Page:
• Third, I would like to comment on some of the questions that came up during the Elluminate session.  I felt an underlying theme of “time” arose during the conversation.  I felt some people were uncomfortable with the amount of time blogging takes.  Sue also eluded to the fact that she spends a lot of time commenting on blogs, and commenting on comments.  It was actually after my ECE class last night that I started thinking about how teachers battle time.   Most of us already feel pressured to fit in all of the curriculum in our September to June school year, so I’m sure some people think “how on earth can I add blogging on top of that?”  As I was mulling this over, it occured to me that we can’t add blogging ONTO the curriculum.  It has to become part of the curriculum; a tool to support the rest of the curriculum, if you will.  I think we need to get away from having “computer class” and realize that technology needs to be a way of learning, or a tool for learning.  Did you know that in the “Better beginnings” sask education document (about early childhood), it is suggested that in Pre-K there should be a 60-90 min block of time designated for uninterrupted play?  My original thought was- then when will I teach?  And there… that’s the problem! We think we need to teach curriculum instead of viewing curriculum as somethig we “unravel”.  Some think we need to “teach blogging” where we really should be using blogging to teach.  Let me know if you disagree, I’d like to hear your suggestions! 🙂
  • My last thought related to the Elluminate session is on bletiquette- (blog etiquette?)  I had an  interesting experience with comments last year.  I was blogging about my thoughts on “scientific truth.”  It was a discussion on using creationism in schools, and apparently I stepped on a few people’s toes because I got some VERY interesting and rude comments.  Here are two snippets for an example: “If you honestly can’t see why you should not be poisoning the young minds placed in your care with such nonsense, I urge you to find another discipline to teach – science is clearly beyond you”  and “Do you actually believe that Kindergarten to grade 3 students can make a reasonable distinction between actual science and creation ’science’?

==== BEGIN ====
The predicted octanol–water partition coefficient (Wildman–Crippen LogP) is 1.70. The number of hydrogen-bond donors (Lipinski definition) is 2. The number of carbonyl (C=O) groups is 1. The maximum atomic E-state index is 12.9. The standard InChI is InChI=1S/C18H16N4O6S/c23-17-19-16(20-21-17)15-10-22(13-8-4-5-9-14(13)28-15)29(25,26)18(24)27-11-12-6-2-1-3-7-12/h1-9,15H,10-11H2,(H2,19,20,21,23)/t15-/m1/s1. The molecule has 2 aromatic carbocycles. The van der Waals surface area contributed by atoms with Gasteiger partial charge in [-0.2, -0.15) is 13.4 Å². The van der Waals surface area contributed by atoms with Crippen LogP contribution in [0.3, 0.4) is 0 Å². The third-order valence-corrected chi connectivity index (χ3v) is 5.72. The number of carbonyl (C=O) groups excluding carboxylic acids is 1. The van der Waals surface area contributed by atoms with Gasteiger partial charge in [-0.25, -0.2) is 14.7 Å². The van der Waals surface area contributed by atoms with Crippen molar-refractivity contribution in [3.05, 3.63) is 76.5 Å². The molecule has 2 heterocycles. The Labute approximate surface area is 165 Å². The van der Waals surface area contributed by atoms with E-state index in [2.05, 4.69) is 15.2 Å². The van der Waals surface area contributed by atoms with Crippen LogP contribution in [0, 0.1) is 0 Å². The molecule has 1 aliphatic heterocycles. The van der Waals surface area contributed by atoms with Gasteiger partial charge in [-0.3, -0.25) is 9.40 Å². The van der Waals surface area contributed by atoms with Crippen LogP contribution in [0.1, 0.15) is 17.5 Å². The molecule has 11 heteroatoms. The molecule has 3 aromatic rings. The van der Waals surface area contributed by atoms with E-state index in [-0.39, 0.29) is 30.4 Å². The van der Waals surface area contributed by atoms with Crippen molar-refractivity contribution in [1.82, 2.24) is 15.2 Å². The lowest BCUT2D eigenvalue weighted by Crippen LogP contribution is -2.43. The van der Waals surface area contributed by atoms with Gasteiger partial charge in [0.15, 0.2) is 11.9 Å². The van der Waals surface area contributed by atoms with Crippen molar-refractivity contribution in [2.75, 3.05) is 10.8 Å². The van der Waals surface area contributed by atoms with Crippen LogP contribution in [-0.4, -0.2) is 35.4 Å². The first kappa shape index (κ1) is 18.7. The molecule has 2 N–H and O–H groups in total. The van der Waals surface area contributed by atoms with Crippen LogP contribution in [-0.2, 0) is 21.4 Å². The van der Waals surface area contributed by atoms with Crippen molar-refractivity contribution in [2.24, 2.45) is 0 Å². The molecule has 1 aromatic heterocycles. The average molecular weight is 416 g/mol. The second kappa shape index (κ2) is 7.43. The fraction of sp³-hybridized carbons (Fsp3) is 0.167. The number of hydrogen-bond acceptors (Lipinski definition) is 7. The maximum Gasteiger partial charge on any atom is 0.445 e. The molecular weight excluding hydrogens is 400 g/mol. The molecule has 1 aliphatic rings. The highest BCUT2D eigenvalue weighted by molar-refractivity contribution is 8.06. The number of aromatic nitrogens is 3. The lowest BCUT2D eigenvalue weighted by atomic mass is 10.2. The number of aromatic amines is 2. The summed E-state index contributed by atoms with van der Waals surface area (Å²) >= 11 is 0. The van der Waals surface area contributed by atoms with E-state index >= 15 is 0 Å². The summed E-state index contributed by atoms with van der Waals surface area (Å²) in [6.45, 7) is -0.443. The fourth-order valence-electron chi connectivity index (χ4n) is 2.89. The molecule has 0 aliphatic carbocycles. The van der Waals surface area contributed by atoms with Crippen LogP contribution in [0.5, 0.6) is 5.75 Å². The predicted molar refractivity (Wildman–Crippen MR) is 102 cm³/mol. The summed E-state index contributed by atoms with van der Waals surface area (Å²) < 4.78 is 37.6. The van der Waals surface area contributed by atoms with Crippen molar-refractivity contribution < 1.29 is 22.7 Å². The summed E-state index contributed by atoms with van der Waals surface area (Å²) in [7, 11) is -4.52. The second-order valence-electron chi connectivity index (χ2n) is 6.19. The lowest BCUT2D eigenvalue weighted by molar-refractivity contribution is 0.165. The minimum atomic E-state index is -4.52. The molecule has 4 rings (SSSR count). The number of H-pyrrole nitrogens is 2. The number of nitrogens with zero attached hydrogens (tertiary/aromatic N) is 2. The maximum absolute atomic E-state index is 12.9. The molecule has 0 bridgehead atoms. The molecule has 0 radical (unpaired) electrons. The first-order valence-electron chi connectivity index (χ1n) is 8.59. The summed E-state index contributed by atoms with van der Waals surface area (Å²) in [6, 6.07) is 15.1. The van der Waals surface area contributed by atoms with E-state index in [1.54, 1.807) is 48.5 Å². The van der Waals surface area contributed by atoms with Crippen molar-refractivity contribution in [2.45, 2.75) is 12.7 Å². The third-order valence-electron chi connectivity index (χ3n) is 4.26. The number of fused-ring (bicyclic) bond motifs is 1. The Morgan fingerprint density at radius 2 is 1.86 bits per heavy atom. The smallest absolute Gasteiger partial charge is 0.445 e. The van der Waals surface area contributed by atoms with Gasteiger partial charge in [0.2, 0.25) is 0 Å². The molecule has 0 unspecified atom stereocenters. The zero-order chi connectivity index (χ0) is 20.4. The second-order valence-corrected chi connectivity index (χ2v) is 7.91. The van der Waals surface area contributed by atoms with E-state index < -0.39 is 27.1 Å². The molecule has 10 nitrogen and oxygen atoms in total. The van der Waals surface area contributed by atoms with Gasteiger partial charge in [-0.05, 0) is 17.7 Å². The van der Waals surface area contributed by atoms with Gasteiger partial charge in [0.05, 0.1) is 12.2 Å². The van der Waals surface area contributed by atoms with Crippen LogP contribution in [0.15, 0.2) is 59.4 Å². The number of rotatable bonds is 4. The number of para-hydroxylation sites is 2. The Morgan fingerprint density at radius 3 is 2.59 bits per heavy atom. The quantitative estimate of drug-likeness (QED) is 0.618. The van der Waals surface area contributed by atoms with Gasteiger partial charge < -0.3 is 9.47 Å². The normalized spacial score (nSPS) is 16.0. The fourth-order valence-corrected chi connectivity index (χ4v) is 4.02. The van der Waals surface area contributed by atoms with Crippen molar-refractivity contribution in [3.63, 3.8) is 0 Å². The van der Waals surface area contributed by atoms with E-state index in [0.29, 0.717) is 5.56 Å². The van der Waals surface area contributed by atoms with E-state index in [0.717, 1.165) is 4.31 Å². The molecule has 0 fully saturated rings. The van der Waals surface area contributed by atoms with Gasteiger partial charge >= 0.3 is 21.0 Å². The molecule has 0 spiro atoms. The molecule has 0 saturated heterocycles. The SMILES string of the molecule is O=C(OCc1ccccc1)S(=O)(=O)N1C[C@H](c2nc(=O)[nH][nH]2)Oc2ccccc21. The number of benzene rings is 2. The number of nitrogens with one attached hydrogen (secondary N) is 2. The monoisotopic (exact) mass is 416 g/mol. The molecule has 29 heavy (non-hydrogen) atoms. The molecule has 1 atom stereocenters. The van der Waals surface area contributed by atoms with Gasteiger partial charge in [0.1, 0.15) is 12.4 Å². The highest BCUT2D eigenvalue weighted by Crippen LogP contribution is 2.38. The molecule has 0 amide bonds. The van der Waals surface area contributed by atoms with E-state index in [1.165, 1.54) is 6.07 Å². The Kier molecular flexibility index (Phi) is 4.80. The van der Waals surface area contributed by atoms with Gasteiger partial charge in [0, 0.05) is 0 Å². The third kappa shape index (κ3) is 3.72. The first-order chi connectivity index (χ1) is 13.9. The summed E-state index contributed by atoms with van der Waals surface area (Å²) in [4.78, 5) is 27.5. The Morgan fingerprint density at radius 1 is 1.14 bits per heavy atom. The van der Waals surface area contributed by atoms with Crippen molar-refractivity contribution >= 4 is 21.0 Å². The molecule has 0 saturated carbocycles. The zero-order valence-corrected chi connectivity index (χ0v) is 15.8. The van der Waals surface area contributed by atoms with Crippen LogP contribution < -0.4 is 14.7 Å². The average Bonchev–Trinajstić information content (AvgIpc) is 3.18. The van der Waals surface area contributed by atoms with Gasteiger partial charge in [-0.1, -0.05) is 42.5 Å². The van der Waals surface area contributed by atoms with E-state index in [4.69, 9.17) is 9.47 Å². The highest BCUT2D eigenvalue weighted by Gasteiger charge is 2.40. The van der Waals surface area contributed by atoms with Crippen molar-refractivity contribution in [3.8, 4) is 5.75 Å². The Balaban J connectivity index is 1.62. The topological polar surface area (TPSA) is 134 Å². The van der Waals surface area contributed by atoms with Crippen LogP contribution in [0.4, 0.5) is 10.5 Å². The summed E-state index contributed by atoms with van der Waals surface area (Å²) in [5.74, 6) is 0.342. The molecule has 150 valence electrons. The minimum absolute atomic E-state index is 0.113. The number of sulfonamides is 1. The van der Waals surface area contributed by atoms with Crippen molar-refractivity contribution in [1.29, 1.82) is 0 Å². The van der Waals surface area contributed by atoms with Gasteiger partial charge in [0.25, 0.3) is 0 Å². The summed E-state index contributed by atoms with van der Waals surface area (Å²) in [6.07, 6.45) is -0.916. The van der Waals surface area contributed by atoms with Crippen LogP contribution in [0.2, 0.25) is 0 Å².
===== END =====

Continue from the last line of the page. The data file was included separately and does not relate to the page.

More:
The idea of you being anywhere near children, let alone filling their heads with claptrap, is frightening
    .”  Ouch hey?  I’m not going to lie, I was little bit upset at first, but then thought… really?  Am I really going to listen to some random blogger tell me how to teach children?  It started to make me think- what was their purpose behind writing the comment?  They clearly weren’t wanting to join my educational network, or inform my teaching practice, so I left it.  Too bad they didn’t realize that their “evil” was used for good :)- Their comments inspired me to write a whole post related to the issue.  Thanks people.  Any idea of what we can call these mean people who leave comments?  I was thinking “Crommenters”  which is crappy commenters.